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In the same year, the college also ended participation in intercollegiate sports.
Nevertheless, Jones's move to Cleveland proved extraordinarily advantageous.
In 2008, the university estimated the number of its graduates at 35,000; in 2017, 40,184.
During the Fundamentalist-Modernist controversy of the 1920s, Christian evangelist Bob Jones, Sr.
The King-James-Only Movement—or more correctly, movements, since it has many variations—became a divisive force in fundamentalism only as conservative modern Bible translations, such as the New American Standard Bible (NASB) and the New International Version (NIV), began to appear in the 1970s.
BJU has taken the position that orthodox Christians of the late 19th and early 20th centuries (including fundamentalists) agreed that while the KJV was a substantially accurate translation, only the original manuscripts of the Bible written in Hebrew and Greek were infallible and inerrant.
Negative publicity caused by the dispute precipitated a decline in BJU enrollment of about 10% in the years 1956–59, and seven members of the university board (of about a hundred) also resigned in support of Graham, including Graham himself and two of his staff members.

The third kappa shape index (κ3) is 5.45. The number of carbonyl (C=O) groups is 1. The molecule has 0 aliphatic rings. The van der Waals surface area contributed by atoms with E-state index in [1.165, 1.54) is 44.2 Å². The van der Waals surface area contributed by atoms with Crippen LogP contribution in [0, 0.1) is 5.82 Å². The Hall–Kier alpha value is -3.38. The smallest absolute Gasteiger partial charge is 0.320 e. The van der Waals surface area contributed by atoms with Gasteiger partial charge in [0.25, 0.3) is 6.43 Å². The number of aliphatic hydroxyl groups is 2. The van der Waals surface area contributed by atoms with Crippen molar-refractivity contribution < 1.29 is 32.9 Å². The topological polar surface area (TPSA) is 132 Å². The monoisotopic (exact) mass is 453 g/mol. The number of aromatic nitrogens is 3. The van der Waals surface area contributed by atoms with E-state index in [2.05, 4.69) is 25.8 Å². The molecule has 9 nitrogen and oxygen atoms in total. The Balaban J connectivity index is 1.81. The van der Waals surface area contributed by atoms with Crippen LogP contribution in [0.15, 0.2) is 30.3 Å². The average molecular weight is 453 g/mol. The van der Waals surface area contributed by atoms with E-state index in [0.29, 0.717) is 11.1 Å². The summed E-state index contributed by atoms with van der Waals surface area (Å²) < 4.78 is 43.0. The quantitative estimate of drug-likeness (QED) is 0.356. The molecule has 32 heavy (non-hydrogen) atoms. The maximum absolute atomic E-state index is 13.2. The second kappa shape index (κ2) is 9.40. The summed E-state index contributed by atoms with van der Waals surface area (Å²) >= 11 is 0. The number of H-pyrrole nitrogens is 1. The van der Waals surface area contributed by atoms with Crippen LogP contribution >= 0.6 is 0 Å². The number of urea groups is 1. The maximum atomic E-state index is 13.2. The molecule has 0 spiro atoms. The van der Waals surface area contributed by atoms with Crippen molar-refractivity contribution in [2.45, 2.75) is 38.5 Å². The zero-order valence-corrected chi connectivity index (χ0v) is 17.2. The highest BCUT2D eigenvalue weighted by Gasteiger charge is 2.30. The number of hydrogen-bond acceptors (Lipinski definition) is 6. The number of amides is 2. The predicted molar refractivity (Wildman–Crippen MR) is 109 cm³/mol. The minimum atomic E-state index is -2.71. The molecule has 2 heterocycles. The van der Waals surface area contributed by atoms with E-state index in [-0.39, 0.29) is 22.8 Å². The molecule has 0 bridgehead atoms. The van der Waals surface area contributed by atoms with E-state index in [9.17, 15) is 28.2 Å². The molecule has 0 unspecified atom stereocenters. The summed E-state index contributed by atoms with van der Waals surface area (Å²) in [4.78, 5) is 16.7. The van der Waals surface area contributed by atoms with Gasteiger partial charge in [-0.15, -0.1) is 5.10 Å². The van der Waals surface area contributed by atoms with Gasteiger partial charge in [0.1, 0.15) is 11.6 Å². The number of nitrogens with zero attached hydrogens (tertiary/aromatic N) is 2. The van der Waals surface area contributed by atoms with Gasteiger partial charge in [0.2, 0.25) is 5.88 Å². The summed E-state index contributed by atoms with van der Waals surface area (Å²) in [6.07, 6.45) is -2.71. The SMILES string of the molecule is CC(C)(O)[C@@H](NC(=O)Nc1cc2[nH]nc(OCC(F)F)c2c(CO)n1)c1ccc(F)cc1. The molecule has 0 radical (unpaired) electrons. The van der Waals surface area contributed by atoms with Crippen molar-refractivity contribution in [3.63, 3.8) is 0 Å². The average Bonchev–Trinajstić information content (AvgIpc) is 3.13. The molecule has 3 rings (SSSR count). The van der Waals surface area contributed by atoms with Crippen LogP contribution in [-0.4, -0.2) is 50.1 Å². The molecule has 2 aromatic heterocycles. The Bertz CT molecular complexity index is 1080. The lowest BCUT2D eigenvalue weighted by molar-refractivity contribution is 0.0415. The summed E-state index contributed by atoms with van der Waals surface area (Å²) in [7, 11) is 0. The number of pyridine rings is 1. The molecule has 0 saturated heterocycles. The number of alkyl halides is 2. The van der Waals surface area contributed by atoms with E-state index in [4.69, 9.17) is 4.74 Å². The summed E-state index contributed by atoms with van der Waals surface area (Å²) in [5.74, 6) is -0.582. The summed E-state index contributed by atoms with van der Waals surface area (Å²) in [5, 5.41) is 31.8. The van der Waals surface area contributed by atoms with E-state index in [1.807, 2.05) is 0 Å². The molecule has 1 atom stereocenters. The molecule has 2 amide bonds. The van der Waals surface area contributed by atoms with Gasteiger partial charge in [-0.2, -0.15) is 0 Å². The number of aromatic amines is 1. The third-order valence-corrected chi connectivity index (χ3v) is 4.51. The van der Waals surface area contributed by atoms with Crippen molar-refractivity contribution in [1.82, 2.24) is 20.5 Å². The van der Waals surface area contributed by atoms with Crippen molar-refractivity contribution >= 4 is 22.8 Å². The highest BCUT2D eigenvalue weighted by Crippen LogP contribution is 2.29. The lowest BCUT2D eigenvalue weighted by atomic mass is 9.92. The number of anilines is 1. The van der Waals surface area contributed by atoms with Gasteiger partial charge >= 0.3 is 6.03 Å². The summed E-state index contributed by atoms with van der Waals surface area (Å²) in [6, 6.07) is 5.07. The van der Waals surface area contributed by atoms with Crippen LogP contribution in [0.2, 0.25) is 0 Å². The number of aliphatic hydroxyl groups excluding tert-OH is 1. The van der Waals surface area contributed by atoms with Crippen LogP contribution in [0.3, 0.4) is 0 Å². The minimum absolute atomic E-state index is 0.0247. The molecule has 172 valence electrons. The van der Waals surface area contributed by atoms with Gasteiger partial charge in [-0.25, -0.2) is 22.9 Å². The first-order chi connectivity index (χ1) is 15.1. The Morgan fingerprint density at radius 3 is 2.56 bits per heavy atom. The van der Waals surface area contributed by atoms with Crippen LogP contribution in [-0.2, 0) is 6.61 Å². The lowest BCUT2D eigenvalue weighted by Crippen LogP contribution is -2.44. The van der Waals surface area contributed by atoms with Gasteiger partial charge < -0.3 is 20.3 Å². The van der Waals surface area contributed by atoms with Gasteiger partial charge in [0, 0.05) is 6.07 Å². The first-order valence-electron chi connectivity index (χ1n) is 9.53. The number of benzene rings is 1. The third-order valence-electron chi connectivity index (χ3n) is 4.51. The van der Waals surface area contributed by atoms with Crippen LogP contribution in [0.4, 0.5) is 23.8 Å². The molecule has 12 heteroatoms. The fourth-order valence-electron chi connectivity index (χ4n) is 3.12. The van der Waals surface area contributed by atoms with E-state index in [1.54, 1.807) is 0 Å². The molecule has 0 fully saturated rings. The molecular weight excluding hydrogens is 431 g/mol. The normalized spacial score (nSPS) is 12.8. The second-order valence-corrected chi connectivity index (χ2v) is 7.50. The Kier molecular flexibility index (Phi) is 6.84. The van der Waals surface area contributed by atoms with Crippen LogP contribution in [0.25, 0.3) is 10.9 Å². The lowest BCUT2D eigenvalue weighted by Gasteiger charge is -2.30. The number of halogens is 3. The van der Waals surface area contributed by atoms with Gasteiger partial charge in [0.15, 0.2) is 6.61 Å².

The university requires use of the King James Version (KJV) of the Bible in its services and classrooms, but it does not hold that the KJV is the only acceptable English translation or that it has the same authority as the original Hebrew and Greek manuscripts.
The Division of Fine Arts includes an RTV department with a campus radio and television station, WBJU.
More than a hundred concerts, recitals, and laboratory theater productions are also presented annually.
In 1971, Bob Jones III became president at age 32, though his father, with the title of Chancellor, continued to exercise considerable administrative authority into the late 1990s.
In December 2011, in response to accusations of mishandling of student reports of sexual abuse (most of which had occurred in their home churches when the students were minors) and a concurrent reporting issue at a church pastored by a university board member, Released in December 2014, the GRACE report suggested that BJU had discouraged students from reporting past sexual abuse, and though the University declined to implement many of the report's recommendations, President Steve Pettit formally apologized "to those who felt they did not receive from us genuine love, compassion, understanding, and support after suffering sexual abuse or assault." It is common for retiring professors to have served the university for thirty, forty, and even occasionally, fifty years, a circumstance that has contributed to the stability and conservatism of an institution of higher learning that has virtually no endowment and at which faculty salaries are "sacrificial".